Childhood is so special because children have a natural tendency to be creative - every child is an artist in that way,” continues FitzGibbon.
“All that encourages creativity and imagination is linked to empathy and empathy is all about becoming a good, feeling and right-thinking adult. All the studies show that children who are read to when they are young and who are helped to draw and engage with art develop into more empathetic and well-rounded adults.
All that encourages creativity
and imagination is linked
“A lot of work has been done to show that children who are encouraged to imagine and dream become better at recognising and understanding emotion in later life, better at empathising, better at problem solving.
ser niño es mirar las mismas cosas con referentes distintos, esa sería su forma de construir todo este mundo nuevo q explora. pero para el adulto esa sería la creatividad: romper algoritmos, crear otros nuevos. Y tal vez tb pueda ser uno de los caminos a la empatía, aunq no necesariamente eso lleve a la empatía.
"Have you ever noticed how being around nutsy/negative people can make you feel nutsy/negative?
Psychologists call this “emotional contagion” – and there’s even evolutionary reasons for why someone else’s curmudgeonly ways can infect you.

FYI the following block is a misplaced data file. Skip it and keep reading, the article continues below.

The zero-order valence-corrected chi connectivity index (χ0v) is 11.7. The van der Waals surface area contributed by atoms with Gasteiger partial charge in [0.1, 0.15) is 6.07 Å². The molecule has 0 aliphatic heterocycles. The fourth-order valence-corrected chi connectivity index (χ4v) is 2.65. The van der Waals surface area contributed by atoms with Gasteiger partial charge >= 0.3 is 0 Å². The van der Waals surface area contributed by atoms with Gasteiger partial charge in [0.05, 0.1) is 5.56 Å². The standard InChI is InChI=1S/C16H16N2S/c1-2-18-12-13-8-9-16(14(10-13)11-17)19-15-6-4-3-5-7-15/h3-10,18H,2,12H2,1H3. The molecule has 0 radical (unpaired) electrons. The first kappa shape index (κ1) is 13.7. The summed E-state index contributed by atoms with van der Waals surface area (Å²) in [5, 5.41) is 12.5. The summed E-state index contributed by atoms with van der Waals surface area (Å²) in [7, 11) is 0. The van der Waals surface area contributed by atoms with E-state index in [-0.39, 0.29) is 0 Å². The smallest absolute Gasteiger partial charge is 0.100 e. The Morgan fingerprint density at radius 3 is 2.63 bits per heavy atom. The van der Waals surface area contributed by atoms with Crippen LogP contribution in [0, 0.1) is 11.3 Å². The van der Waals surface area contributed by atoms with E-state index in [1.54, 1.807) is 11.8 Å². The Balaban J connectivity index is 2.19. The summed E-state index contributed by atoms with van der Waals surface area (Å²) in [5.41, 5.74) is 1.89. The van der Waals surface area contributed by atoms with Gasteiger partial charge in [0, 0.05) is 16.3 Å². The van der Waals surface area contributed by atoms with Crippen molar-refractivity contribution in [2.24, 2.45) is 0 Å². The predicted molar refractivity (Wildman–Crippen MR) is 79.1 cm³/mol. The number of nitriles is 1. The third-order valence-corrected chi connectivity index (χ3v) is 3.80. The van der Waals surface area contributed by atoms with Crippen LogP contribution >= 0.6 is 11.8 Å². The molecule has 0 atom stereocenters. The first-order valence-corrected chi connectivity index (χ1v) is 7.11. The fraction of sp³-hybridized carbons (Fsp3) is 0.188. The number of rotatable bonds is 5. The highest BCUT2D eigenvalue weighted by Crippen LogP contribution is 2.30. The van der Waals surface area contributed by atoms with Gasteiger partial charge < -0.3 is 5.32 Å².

“The original form is the contagion of fear and alarm,” said Frans de Waal, a psychologist and primate expert at Atlanta’s Emory University. “You’re in a flock of birds. One bird suddenly takes off. You have no time to wait and see what’s going on. You take off, too. Otherwise, you’re lunch.”
Translation: Getting caught up in another’s negativity is a hard-wired survival mechanism.
“I have often noticed how primate groups in their entirety enter a similar mood,” de Waal said. “All of a sudden, all of them are playful, hopping around. Or all of them are grumpy. Or all of them are sleepy and settle down. In such cases, the mood contagion serves the function of synchronizing activities. The individual who doesn’t stay in tune with what everyone is doing will lose out, like the traveler who didn’t go the restroom when the bus stopped.”
Translation: Contagion theory of happiness also explains the powerful energy of “mob mentality” and why there’s a tendency for groups of people in a movie theater or concert to share a similar feeling for the move or concert.
Plus psychologists believe that “the contagion theory of happiness” is yet another form of our hard-wired mimicry we humans do – our instinctive human tendency to unconsciously imitate other people’s facial expressions, vocalizations, postures, and body movements.
For example, if someone scratches their nose, you might suddenly feel your nostrils twitch. Or if someone yawns and stretches and gets sleepy, you might yawn and feel more tired too.
Indeed, mimicry is such a strong foundation of our human emotional development that even at a mere 1-hour old, a newborn infant will be hard-wired to mimic a person’s facial gestures.
Hence why you can smile at 1-hour old baby, and this 1-hour old baby will smile back!
Translation: Our built-in human system for mimicry, explains why we humans can transfer our good and bad moods to each other.